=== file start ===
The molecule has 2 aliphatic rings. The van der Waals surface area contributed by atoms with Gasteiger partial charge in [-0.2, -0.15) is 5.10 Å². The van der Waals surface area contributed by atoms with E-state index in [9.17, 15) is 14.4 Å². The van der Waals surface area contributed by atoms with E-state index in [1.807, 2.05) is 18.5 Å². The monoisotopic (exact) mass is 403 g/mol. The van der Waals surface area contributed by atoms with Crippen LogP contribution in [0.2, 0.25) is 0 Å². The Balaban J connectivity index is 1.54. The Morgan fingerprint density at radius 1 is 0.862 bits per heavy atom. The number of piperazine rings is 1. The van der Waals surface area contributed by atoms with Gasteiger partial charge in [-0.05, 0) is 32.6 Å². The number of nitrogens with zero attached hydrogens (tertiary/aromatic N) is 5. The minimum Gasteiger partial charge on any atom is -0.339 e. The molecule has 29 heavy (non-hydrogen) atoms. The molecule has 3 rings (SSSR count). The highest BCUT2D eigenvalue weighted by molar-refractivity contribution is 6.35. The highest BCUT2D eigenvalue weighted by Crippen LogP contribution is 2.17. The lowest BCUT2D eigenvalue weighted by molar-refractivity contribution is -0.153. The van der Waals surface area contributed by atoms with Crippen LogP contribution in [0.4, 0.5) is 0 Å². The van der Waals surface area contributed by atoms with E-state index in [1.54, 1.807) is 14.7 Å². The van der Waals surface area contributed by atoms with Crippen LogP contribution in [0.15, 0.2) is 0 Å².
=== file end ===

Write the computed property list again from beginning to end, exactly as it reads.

The molecule has 2 aliphatic rings. The van der Waals surface area contributed by atoms with Gasteiger partial charge in [-0.2, -0.15) is 5.10 Å². The van der Waals surface area contributed by atoms with E-state index in [9.17, 15) is 14.4 Å². The van der Waals surface area contributed by atoms with E-state index in [1.807, 2.05) is 18.5 Å². The monoisotopic (exact) mass is 403 g/mol. The van der Waals surface area contributed by atoms with Crippen LogP contribution in [0.2, 0.25) is 0 Å². The Balaban J connectivity index is 1.54. The Morgan fingerprint density at radius 1 is 0.862 bits per heavy atom. The number of piperazine rings is 1. The van der Waals surface area contributed by atoms with Gasteiger partial charge in [-0.05, 0) is 32.6 Å². The number of nitrogens with zero attached hydrogens (tertiary/aromatic N) is 5. The minimum Gasteiger partial charge on any atom is -0.339 e. The molecule has 29 heavy (non-hydrogen) atoms. The molecule has 3 rings (SSSR count). The highest BCUT2D eigenvalue weighted by molar-refractivity contribution is 6.35. The highest BCUT2D eigenvalue weighted by Crippen LogP contribution is 2.17. The lowest BCUT2D eigenvalue weighted by molar-refractivity contribution is -0.153. The van der Waals surface area contributed by atoms with Crippen LogP contribution in [0.4, 0.5) is 0 Å². The van der Waals surface area contributed by atoms with E-state index in [1.54, 1.807) is 14.7 Å². The van der Waals surface area contributed by atoms with Crippen LogP contribution in [0.15, 0.2) is 0 Å².